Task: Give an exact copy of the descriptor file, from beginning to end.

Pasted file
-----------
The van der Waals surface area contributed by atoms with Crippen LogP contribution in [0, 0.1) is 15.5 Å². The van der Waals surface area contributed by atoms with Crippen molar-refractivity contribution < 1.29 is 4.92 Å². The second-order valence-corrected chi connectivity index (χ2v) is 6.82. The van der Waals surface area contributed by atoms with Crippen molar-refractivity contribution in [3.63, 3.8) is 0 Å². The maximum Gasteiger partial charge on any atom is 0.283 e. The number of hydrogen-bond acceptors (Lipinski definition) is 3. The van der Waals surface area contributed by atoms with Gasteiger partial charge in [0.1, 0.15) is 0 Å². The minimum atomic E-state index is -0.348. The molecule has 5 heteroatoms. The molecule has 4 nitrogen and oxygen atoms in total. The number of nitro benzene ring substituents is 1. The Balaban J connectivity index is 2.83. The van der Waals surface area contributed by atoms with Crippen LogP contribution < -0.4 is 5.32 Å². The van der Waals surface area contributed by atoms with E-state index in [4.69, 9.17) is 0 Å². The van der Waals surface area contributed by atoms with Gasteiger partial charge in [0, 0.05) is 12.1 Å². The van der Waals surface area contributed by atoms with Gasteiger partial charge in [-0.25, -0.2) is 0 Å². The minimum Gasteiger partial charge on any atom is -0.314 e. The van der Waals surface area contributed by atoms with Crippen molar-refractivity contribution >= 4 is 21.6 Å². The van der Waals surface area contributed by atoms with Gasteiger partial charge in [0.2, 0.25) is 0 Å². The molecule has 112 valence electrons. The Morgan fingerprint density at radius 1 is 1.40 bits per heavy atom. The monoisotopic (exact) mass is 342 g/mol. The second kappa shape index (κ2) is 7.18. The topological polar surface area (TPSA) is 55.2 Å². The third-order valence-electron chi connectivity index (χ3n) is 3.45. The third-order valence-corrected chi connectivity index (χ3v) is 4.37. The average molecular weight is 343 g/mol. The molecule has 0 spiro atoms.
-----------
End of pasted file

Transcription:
The van der Waals surface area contributed by atoms with Crippen LogP contribution in [0, 0.1) is 15.5 Å². The van der Waals surface area contributed by atoms with Crippen molar-refractivity contribution < 1.29 is 4.92 Å². The second-order valence-corrected chi connectivity index (χ2v) is 6.82. The van der Waals surface area contributed by atoms with Crippen molar-refractivity contribution in [3.63, 3.8) is 0 Å². The maximum Gasteiger partial charge on any atom is 0.283 e. The number of hydrogen-bond acceptors (Lipinski definition) is 3. The van der Waals surface area contributed by atoms with Gasteiger partial charge in [0.1, 0.15) is 0 Å². The minimum atomic E-state index is -0.348. The molecule has 5 heteroatoms. The molecule has 4 nitrogen and oxygen atoms in total. The number of nitro benzene ring substituents is 1. The Balaban J connectivity index is 2.83. The van der Waals surface area contributed by atoms with Crippen LogP contribution < -0.4 is 5.32 Å². The van der Waals surface area contributed by atoms with E-state index in [4.69, 9.17) is 0 Å². The van der Waals surface area contributed by atoms with Gasteiger partial charge in [0, 0.05) is 12.1 Å². The van der Waals surface area contributed by atoms with Gasteiger partial charge in [-0.25, -0.2) is 0 Å². The minimum Gasteiger partial charge on any atom is -0.314 e. The van der Waals surface area contributed by atoms with Crippen molar-refractivity contribution >= 4 is 21.6 Å². The van der Waals surface area contributed by atoms with Gasteiger partial charge in [0.2, 0.25) is 0 Å². The molecule has 112 valence electrons. The Morgan fingerprint density at radius 1 is 1.40 bits per heavy atom. The monoisotopic (exact) mass is 342 g/mol. The second kappa shape index (κ2) is 7.18. The topological polar surface area (TPSA) is 55.2 Å². The third-order valence-electron chi connectivity index (χ3n) is 3.45. The third-order valence-corrected chi connectivity index (χ3v) is 4.37. The average molecular weight is 343 g/mol. The molecule has 0 spiro atoms.